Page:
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Here comes the boom? Wednesday morning's SpaceX launch, landing at Vandenberg AFB could produce sonic boom(s)

Here comes the boom? Wednesday morning's SpaceX launch, landing at Vandenberg AFB could produce sonic boom(s)

Radarsat (copy)

A SpaceX Falcon 9 rocket will launch the Radarsat Constellation mission for the Canadian Space Agency, shown in an illustration. The launch is planned for Wednesday morning at Vandenberg Air Force Base.

A SpaceX Falcon 9 rocket is scheduled to be launched, and then landed, at Vandenberg Air Force Base on Wednesday morning, and base officials are warning that the rocket's return could cause one or more sonic booms that may be audible throughout Santa Barbara, Ventura and San Luis Obispo counties.

The launch is scheduled for a window beginning at 7:17 a.m. Wednesday, June 12, from VAFB’s Space Launch Complex-4. The Falcon 9 rocket is set to carry the RADARSAT Constellation, which will include three Earth observation satellites, on behalf of the Canadian Space Agency.

Following the launch, SpaceX will attempt to land the first stage of the Falcon 9 rocket at Landing Zone 4, which was previously known as Space Launch Complex-4W. The company successfully completed the first land-based landing on the West Coast last October.

Col. Bob Reeves, the 30th Space Wing vice commander, will be the space launch commander.

“Team V continues its dedication to assured access to space for the nation," Reeves said, referring to Team Vandenberg. “Partnership is vital to mission success, and we are proud to share the load of this mission with SpaceX.”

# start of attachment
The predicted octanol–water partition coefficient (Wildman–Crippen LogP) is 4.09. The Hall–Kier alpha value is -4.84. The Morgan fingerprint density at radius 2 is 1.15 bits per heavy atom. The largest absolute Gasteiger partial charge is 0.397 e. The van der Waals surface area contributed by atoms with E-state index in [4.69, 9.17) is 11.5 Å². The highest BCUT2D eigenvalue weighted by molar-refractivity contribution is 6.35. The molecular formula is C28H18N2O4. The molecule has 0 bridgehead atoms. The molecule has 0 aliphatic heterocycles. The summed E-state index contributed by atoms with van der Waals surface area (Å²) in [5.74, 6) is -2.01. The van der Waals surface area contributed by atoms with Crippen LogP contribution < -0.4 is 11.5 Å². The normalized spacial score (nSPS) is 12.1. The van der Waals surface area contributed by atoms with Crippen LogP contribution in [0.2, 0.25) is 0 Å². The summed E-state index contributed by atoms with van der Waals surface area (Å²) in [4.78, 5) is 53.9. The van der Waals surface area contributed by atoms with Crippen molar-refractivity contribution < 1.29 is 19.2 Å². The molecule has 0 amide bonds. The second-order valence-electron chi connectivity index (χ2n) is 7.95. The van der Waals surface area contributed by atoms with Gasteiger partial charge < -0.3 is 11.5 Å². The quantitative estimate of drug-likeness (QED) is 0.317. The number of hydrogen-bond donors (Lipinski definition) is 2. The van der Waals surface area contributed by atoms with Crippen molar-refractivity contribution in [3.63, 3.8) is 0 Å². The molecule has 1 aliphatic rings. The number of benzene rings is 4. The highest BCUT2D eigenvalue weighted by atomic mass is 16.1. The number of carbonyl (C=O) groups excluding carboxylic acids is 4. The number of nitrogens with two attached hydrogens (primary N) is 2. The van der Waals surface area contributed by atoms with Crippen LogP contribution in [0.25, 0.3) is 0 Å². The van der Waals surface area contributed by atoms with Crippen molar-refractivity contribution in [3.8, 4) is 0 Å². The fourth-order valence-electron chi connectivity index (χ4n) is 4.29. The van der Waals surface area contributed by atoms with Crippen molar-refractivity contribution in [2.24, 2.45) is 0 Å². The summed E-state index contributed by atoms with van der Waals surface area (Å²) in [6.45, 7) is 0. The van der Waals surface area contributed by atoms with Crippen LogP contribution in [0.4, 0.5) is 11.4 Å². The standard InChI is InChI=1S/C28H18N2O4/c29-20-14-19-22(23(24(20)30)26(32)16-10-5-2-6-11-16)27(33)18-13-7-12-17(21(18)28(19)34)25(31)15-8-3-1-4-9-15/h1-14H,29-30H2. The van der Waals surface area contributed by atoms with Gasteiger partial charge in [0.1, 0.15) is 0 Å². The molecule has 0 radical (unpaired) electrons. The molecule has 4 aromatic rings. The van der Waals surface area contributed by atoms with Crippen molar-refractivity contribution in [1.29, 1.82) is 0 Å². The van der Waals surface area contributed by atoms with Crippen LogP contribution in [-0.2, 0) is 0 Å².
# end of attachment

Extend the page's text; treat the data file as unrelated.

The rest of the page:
Base officials are warning local residents that the landing, which will include multiple engine burns, could lead to the sonic booms. A sonic boom is the sound associated with the shock waves from an aircraft or vehicle traveling faster than the speed of sound.

“Sonic booms generate a sound similar to an explosion or a clap of thunder,” read a portion of a statement from VAFB’s 30th Space Wing public affairs. “The sonic boom experienced [Wednesday] will depend on weather conditions and other factors.”

The RADARSAT Constellation reportedly consists of three identical satellites developed by MacDonald, Dettwiler and Associates, a subsidiary of Maxar Technologies. Once operational, it is expected that the constellation will provide C-band data to the Canadian government and offer maritime surveillance, disaster management, and ecosystem monitoring, according to the Canadian Space Agency.

Members of the public will be able to view the launch from the Hawk's Nest on Azalea Lane off of Highway 1, about a mile south of VAFB's main gate. The area will be opened at 6 a.m. and closed after the conclusion of the landing of the first stage, according to the 30th Space Wing.

Willis Jacobson covers the city of Lompoc for Lee Central Coast Newspapers. Follow him on Twitter @WJacobsonLR.


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Willis Jacobson covers news and other issues, primarily those that affect the Lompoc Valley and Vandenberg Air Force Base for the Lompoc Record. He is a graduate of The University of Florida's College of Journalism and Communications.

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